I don't work in ecology, but my first thought is that I would not expect any relationship whatsoever between diversity and biomass. Biomass simply means the combined mass of all life on the planet. If that mass consists of one extremely fat goat the size of the moon, or several trillion different organisms doesn't make a difference, mass is mass.
Now, it is undoubtedly true that loss of diversity is a huge issue. However, the way this works is usually that we replace the local ecosystem with its several, varied species with a monoculture. For example, grasses like wheat and barley are taking over the world. Destroying a forest to plant wheat might easily result in no net change in biomass or even a net positive, but it will certainly be a significant loss in the diversity of the local ecosystem.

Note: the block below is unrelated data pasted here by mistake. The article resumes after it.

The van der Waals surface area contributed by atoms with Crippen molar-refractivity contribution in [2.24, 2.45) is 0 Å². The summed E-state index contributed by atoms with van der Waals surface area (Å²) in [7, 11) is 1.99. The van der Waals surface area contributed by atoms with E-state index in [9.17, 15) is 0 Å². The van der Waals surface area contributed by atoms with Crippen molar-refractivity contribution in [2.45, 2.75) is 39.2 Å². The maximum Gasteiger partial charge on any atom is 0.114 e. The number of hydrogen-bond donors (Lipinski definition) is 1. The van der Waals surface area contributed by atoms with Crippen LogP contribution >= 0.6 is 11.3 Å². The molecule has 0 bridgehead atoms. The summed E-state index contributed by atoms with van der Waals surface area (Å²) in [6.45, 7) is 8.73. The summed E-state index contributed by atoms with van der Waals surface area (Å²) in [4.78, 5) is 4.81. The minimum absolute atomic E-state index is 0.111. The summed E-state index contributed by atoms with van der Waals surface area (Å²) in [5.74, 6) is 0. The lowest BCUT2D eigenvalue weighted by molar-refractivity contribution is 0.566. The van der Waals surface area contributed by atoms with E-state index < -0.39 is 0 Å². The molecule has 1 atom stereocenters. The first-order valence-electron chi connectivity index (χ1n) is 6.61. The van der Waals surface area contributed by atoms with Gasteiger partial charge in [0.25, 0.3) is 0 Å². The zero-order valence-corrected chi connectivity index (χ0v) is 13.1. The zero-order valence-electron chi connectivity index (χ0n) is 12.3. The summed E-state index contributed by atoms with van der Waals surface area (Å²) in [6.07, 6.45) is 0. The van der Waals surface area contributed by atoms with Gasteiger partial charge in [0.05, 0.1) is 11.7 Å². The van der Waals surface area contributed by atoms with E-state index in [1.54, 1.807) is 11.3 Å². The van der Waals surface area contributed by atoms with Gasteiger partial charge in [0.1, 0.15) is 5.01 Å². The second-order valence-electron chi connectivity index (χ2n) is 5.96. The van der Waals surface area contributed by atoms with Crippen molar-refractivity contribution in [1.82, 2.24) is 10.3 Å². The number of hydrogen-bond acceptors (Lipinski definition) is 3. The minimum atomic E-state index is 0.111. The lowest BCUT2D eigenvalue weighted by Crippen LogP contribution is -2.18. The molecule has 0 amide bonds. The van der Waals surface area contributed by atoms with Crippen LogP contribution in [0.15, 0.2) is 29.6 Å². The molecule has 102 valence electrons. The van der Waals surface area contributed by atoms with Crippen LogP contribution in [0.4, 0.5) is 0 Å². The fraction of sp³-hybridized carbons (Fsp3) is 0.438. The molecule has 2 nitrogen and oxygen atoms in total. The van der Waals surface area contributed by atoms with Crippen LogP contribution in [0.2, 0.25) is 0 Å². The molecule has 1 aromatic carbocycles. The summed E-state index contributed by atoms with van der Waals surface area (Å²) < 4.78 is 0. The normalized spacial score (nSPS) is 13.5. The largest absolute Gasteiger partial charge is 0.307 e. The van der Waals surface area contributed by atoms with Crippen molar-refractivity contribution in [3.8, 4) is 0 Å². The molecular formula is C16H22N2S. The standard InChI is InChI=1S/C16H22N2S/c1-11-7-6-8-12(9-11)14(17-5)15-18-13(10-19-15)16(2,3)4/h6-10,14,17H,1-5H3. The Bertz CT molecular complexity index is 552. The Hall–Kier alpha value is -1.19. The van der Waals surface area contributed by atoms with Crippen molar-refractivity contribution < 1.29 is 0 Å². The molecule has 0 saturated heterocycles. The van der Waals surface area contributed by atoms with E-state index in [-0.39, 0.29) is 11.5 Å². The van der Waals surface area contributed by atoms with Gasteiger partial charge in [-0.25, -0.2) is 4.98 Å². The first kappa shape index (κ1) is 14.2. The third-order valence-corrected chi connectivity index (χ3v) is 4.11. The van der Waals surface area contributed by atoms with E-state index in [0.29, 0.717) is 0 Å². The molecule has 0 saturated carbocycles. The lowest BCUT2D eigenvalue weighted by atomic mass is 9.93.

Finally, humans are a teeny tiny part of the world's biomass, most of which consists of unicellular life, plants and insects:
Note that the axes in the image above are logarithmic. You can get a clearer image, perhaps, from this:
(both images taken from Bar-On YM, Phillips R, Milo R., The biomass distribution on Earth, PNAS, 2018 Jun 19;115(25):6506-6511. https://www.pnas.org/content/115/25/6506)
See how all animals, let alone humans, are just a tiny part of the image on the right? That gives you a pretty clear indication of just how irrelevant we are in terms of global biomass. So yes, diversity is indeed decreasing, but there is no reason to think that the accumulated mass of living organisms will decrease, only the diversity of said mass will decrease.